Project Management Central

Please login or join to subscribe to this thread

Topics: Ethics and Organizational Culture
Best way to deal with conflict with peers?

I recently had a conflict with a peer about team members allocation.

What are the best steps to resolve this dispute? Should we invite a third person as a mediator?

What techniques do you usually use?
Sort By:

Before matters become a conflict, I will recommend a PM-to-PM discussion. Of course, I assume that everyone works for the same organization and the organization loses valuable man-hours to avoidable conflicts.

Where a conflict already exist, there is always an arbiter. The structure of an organization might also influence the means of resolution. While I do not expect such conflicts to occur in a project organization, it is fairly common place in a functional or matrix organization. In all cases, the project sponsor(s) should be able to reach the required compromise or resolution.

Try and resolve it between yourselves before bringing a third party in. Is there a solution you can both be happy with? Failing that, is there a solution you can be happy in part (compromise)? What happens if you back down and go with the other person's view? Will it be worse, better, will it be the end of the world.? Failing all of these, bring in a third party to facilitate.

Spaccarle la testa, Fabio! Its hard to answer. It depends on several factors including your knowledge about your peer and the organizational culture. I worked inside USA companies and French companies and the way to solve this differ. As you know people which have Latin blood behave quit different than other type of people. What I tried to apply (it is not easy for me due to my grandparents came from Italy) is negotiation techniques with a mix of SPIN Selling selling method techniques. Just in case we do not get an agreement I tried to find something above us.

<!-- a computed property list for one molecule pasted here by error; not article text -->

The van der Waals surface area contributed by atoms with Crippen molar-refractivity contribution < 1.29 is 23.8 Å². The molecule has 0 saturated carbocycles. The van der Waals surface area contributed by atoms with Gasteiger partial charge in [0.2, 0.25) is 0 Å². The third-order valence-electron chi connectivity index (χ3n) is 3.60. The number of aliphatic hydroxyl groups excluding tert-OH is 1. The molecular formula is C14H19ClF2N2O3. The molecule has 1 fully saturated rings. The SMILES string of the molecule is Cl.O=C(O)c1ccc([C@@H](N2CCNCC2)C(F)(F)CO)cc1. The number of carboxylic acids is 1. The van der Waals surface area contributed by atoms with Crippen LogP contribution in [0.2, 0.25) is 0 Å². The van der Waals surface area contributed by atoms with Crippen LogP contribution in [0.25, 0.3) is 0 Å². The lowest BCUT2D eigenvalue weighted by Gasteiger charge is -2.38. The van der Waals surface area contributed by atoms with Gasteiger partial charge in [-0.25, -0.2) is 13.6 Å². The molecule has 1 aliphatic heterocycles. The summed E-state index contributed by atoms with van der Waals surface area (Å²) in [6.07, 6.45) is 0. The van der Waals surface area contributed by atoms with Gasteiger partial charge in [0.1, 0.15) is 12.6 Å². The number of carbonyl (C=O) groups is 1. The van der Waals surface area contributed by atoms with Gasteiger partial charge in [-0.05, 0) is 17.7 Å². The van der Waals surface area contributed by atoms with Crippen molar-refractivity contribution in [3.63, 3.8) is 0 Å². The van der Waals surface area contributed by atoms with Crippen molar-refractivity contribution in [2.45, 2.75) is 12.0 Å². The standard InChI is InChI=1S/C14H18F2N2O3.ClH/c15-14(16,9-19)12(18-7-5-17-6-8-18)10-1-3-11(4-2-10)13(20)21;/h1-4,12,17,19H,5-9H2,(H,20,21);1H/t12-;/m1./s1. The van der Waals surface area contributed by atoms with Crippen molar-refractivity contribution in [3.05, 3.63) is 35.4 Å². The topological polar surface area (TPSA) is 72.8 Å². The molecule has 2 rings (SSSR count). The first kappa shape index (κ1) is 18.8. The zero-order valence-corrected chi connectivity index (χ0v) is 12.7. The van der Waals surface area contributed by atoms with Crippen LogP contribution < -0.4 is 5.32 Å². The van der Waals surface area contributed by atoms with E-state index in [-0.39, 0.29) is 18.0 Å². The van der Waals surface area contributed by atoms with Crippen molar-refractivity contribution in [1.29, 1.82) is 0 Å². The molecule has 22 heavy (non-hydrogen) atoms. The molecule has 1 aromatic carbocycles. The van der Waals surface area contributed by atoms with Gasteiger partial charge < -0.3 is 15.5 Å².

Fabio -

As always, it depends on the specific context of the situation.

Confronting the problem (not the person) directly and working with the other party to find a win-win is preferable to involving a third party, but if time is short and there's enough bad blood between you & your peer to prevent a productive discussion then a third party might be needed.


Seconding Kiron,
Confronting the problem not the person.
Discuss the problem in a calm manner and use inclusive words, such as "we." You will resolve more peer conflicts if you say something like "We should work this out," instead of, "You guys and I better settle this."

Avoid emphasizing your peers' character traits that annoy you. Focus on what they are saying instead of how they smell, sound or look. They often can't help their annoying characteristics, but they do have control over their words.

Explain how each person could benefit if there was no conflict. If there is something you need from the peers, suggest that you will be able to help them in the future.

The third party should be your last resource

I agree with Mr Drake


Kiron and Kevin suggestion are what I would do. Each conflict is different, but solving the problem is the goal. Is there is a conflict between individuals underneath, that is a different issue.

Fabio: Thanks a million for posting such a thought-provoking question. It's great to see that there are already some excellent answers.
More details of the relationship between the individuals, their personalities, organizational culture and exct nature of the confict are obviously important.
However, as pointed out in several answers here, every effort should be made to resolve the conflict through an honest, person-to-person talk. It is only after this option has been exhausted should a third party be involved.
Some key principles would be:
1. Acknowledge the conflict: Being in denial will only prolong the conflict and make it worse.
2. Employ Empathy: Try and look at the conflict from the other party's point of view.
3. Focus on the issue rather than the personality or past history.
4. Actively look for creative, win-win solutions.

Hello Fabio,

you already got some great advice here. And like others also mentioned I find it oo a bit difficult to answer that question without any further information. Those situations are always very specific and subjective.

However, before involving a third party - which may through a dark light on your capabilities too - you should try to manage the conflict on your own and find a solution.
And of course it is preferred to create a win-win situation here with your colleague, but that is not always possible.
If so, involving a third party either for mediation or maybe even for escalation can be a way. That may end up in a win-lose situation for one of the parties but sometimes that is just what needs to happen.

Can you tell us, how the situation went meanwhile?



Please login or join to reply

Content ID:

"Few people think more than two or three times a year; I have made an international reputation for myself by thinking once or twice a week."

- George Bernard Shaw